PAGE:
Democrats’ attempt to portray Paul Ryan as an extremist who would “end Medicare as we know it” hasn’t been going very well, largely because the Medicare plan he proposed isn’t really that extreme by historical standards. In fact, the shrill attempt to demonize Ryan’s plan tells us as much about how far Democrats have moved to the left over the last decade as it does about the plan itself.
In 1997, Congress passed a Balanced Budget Act which established the Bipartisan Commission on the Future of Medicare. The Commission was made up of 17 members split between Republicans and Democrats. The tie-breaker in the group was Senator John Breaux, a moderate Democrat from Louisiana, who was selected as the Chairman of the group in an agreement between President Clinton, Newt Gingrich, and Trent Lott. Like his friend Clinton, Breaux was a member of the Democratic Leadership Council. The Washington Post described him as a “centrist of the quaint old school that loves to cut deals.”
The Commission was tasked with coming up with recommendations on reforming Medicare and reporting them to Congress by March 1, 1999. Toward that end, Breaux and his 16 colleagues worked for more than a year, creating four task forces to study different aspects of the problem.
What the group eventually came up with was a plan known as premium support. If that sounds familiar it’s because Paul Ryan’s reform is also a premium support model. In essence, this means providing money to individuals which can then shop for the best deal among various private insurers.
The Senator’s summary of the plan can be watched here. Breaux’s remarks begin at three minutes. Though he didn’t seem to speak up for the plan, Breaux’s fellow Democratic Senator J. Robert Kerrey did eventually vote for the proposal.
Then, as now, the commission’s work was doomed by politics. Bill Clinton rejected the proposal in a White House news conference on the same day the commission was scheduled to have a final vote (they failed to reach the 11 votes required for consensus). Some of the more liberal members of Congress explicitly rejected Breaux’s direction. In the House, Rep. Sherrod Brown attacked the idea of premium support, comparing it to managed care. In the Senate, Paul Wellstone suggested the attempt to “voucherize” Medicare did “serious damage” to the program. He went on to state his preference for adopting a single payer system.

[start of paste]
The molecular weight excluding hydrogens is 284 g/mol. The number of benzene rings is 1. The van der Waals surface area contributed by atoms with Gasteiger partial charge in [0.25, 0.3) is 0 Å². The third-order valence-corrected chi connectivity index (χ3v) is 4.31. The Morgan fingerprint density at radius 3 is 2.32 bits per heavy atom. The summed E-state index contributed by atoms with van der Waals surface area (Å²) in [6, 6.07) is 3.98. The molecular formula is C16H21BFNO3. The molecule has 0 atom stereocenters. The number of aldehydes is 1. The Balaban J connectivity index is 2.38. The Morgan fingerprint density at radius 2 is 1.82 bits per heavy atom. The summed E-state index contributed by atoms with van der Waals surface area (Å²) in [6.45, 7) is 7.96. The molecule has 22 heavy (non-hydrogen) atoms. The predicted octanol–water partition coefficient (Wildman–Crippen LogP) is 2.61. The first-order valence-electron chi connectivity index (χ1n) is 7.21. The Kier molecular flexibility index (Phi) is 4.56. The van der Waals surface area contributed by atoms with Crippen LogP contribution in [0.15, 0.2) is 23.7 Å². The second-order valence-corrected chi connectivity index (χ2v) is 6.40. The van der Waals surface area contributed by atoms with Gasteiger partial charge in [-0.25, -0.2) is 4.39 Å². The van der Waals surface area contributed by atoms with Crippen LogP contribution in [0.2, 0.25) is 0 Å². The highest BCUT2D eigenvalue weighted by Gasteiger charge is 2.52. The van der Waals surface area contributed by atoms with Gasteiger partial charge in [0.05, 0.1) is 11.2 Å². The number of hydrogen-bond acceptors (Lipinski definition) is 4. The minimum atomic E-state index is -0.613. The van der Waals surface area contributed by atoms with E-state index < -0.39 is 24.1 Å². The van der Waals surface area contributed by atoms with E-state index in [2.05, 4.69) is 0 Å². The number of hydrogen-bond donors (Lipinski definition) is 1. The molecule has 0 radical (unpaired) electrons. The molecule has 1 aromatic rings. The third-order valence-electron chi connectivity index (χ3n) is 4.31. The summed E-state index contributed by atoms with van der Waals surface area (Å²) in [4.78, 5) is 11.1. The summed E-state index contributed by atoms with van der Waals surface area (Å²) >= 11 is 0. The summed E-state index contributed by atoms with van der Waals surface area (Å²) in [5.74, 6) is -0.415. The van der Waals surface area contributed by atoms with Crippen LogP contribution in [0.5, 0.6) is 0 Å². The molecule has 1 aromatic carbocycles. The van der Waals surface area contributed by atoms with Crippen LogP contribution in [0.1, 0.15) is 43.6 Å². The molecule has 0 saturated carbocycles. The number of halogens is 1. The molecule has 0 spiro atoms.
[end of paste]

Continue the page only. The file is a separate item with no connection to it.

But even as the left wing of the Democratic Party rejected Breaux’s proposal, they expressed their respect for him. Senator Wellstone said, “I have respect for Senators who stake out a position that they think is the right thing to do. Even if there’s lots of opposition, they have the courage to do so. Senator Breaux is that kind of Senator.” Senator Kent Conrad, who also spoke in opposition to the commission’s plan, said “We ought to keep our powder dry until we consider all of the options that we might want to adopt to reform Medicare. And again I say this with the greatest of respect for Senator Breaux and Senator Kerrey and other members who served on that commission.”
Both the arguments for and against the recommendations of the Bipartisan Commission on the Future of Medicare foreshadow the ones being made today. The only real difference is that, back in 1999, a Democrat was proposing the changes and the left of his own party was rejecting those proposals in a mostly respectful tone. Today, with a Republican making similar suggestions, Democrats (with the notable exception of Erskine Bowles) seem eager to demonize Paul Ryan’s plan as extremist. But it’s not the plan that has changed so much as the make up of the party now in power.